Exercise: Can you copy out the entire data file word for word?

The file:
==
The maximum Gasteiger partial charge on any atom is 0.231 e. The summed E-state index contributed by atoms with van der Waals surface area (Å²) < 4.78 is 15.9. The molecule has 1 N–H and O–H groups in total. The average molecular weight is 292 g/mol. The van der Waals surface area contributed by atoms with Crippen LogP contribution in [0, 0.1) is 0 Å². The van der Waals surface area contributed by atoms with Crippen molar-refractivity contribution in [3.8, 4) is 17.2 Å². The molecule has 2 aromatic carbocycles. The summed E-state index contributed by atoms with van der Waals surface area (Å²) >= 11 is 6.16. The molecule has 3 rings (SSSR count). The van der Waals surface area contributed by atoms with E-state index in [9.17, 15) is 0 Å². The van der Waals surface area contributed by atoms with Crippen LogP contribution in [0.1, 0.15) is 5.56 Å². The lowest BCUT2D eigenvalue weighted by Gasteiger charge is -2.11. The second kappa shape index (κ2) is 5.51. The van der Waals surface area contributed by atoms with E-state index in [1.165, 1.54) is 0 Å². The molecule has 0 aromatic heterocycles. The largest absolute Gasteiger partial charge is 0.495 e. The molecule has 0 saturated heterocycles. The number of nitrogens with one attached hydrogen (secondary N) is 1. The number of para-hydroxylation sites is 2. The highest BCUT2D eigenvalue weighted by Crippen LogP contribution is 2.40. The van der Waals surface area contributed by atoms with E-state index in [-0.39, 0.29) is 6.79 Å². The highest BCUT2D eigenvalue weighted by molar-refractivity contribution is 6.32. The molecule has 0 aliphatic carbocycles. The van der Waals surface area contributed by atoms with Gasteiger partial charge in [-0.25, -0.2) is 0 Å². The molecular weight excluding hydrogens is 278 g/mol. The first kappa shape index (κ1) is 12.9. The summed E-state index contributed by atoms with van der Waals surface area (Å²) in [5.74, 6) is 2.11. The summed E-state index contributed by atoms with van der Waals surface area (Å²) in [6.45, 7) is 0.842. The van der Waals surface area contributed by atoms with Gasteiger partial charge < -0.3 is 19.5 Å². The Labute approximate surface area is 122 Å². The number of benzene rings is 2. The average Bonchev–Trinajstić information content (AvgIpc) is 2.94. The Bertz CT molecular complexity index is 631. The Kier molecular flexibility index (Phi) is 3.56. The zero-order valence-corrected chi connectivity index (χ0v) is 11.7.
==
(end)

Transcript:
The maximum Gasteiger partial charge on any atom is 0.231 e. The summed E-state index contributed by atoms with van der Waals surface area (Å²) < 4.78 is 15.9. The molecule has 1 N–H and O–H groups in total. The average molecular weight is 292 g/mol. The van der Waals surface area contributed by atoms with Crippen LogP contribution in [0, 0.1) is 0 Å². The van der Waals surface area contributed by atoms with Crippen molar-refractivity contribution in [3.8, 4) is 17.2 Å². The molecule has 2 aromatic carbocycles. The summed E-state index contributed by atoms with van der Waals surface area (Å²) >= 11 is 6.16. The molecule has 3 rings (SSSR count). The van der Waals surface area contributed by atoms with E-state index in [9.17, 15) is 0 Å². The van der Waals surface area contributed by atoms with Crippen LogP contribution in [0.1, 0.15) is 5.56 Å². The lowest BCUT2D eigenvalue weighted by Gasteiger charge is -2.11. The second kappa shape index (κ2) is 5.51. The van der Waals surface area contributed by atoms with E-state index in [1.165, 1.54) is 0 Å². The molecule has 0 aromatic heterocycles. The largest absolute Gasteiger partial charge is 0.495 e. The molecule has 0 saturated heterocycles. The number of nitrogens with one attached hydrogen (secondary N) is 1. The number of para-hydroxylation sites is 2. The highest BCUT2D eigenvalue weighted by Crippen LogP contribution is 2.40. The van der Waals surface area contributed by atoms with E-state index in [-0.39, 0.29) is 6.79 Å². The highest BCUT2D eigenvalue weighted by molar-refractivity contribution is 6.32. The molecule has 0 aliphatic carbocycles. The van der Waals surface area contributed by atoms with Gasteiger partial charge in [-0.25, -0.2) is 0 Å². The molecular weight excluding hydrogens is 278 g/mol. The first kappa shape index (κ1) is 12.9. The summed E-state index contributed by atoms with van der Waals surface area (Å²) in [5.74, 6) is 2.11. The summed E-state index contributed by atoms with van der Waals surface area (Å²) in [6.45, 7) is 0.842. The van der Waals surface area contributed by atoms with Gasteiger partial charge < -0.3 is 19.5 Å². The Labute approximate surface area is 122 Å². The number of benzene rings is 2. The average Bonchev–Trinajstić information content (AvgIpc) is 2.94. The Bertz CT molecular complexity index is 631. The Kier molecular flexibility index (Phi) is 3.56. The zero-order valence-corrected chi connectivity index (χ0v) is 11.7.